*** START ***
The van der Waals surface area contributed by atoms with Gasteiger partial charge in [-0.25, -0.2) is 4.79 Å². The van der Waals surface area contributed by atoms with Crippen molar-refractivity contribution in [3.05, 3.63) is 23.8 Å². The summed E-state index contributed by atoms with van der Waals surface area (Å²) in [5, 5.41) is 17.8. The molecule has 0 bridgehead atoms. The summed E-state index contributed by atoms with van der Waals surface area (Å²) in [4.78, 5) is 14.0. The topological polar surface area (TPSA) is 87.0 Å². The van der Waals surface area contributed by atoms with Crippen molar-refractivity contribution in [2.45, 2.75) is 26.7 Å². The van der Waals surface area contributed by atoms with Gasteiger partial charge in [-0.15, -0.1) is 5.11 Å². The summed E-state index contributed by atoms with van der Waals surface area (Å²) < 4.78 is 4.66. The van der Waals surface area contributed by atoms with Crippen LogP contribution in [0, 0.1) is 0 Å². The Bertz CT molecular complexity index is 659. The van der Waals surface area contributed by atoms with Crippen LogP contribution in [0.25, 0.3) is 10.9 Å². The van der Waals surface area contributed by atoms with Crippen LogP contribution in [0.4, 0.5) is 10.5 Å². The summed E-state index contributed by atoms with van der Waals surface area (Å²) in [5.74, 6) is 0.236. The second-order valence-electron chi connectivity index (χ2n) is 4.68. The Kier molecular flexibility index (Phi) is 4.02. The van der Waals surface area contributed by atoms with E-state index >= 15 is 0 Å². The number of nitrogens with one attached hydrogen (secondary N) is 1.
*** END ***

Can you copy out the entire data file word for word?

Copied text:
The van der Waals surface area contributed by atoms with Gasteiger partial charge in [-0.25, -0.2) is 4.79 Å². The van der Waals surface area contributed by atoms with Crippen molar-refractivity contribution in [3.05, 3.63) is 23.8 Å². The summed E-state index contributed by atoms with van der Waals surface area (Å²) in [5, 5.41) is 17.8. The molecule has 0 bridgehead atoms. The summed E-state index contributed by atoms with van der Waals surface area (Å²) in [4.78, 5) is 14.0. The topological polar surface area (TPSA) is 87.0 Å². The van der Waals surface area contributed by atoms with Crippen molar-refractivity contribution in [2.45, 2.75) is 26.7 Å². The van der Waals surface area contributed by atoms with Gasteiger partial charge in [-0.15, -0.1) is 5.11 Å². The summed E-state index contributed by atoms with van der Waals surface area (Å²) < 4.78 is 4.66. The van der Waals surface area contributed by atoms with Crippen LogP contribution in [0, 0.1) is 0 Å². The Bertz CT molecular complexity index is 659. The van der Waals surface area contributed by atoms with Crippen LogP contribution in [0.25, 0.3) is 10.9 Å². The van der Waals surface area contributed by atoms with Crippen LogP contribution in [0.4, 0.5) is 10.5 Å². The summed E-state index contributed by atoms with van der Waals surface area (Å²) in [5.74, 6) is 0.236. The second-order valence-electron chi connectivity index (χ2n) is 4.68. The Kier molecular flexibility index (Phi) is 4.02. The van der Waals surface area contributed by atoms with E-state index >= 15 is 0 Å². The number of nitrogens with one attached hydrogen (secondary N) is 1.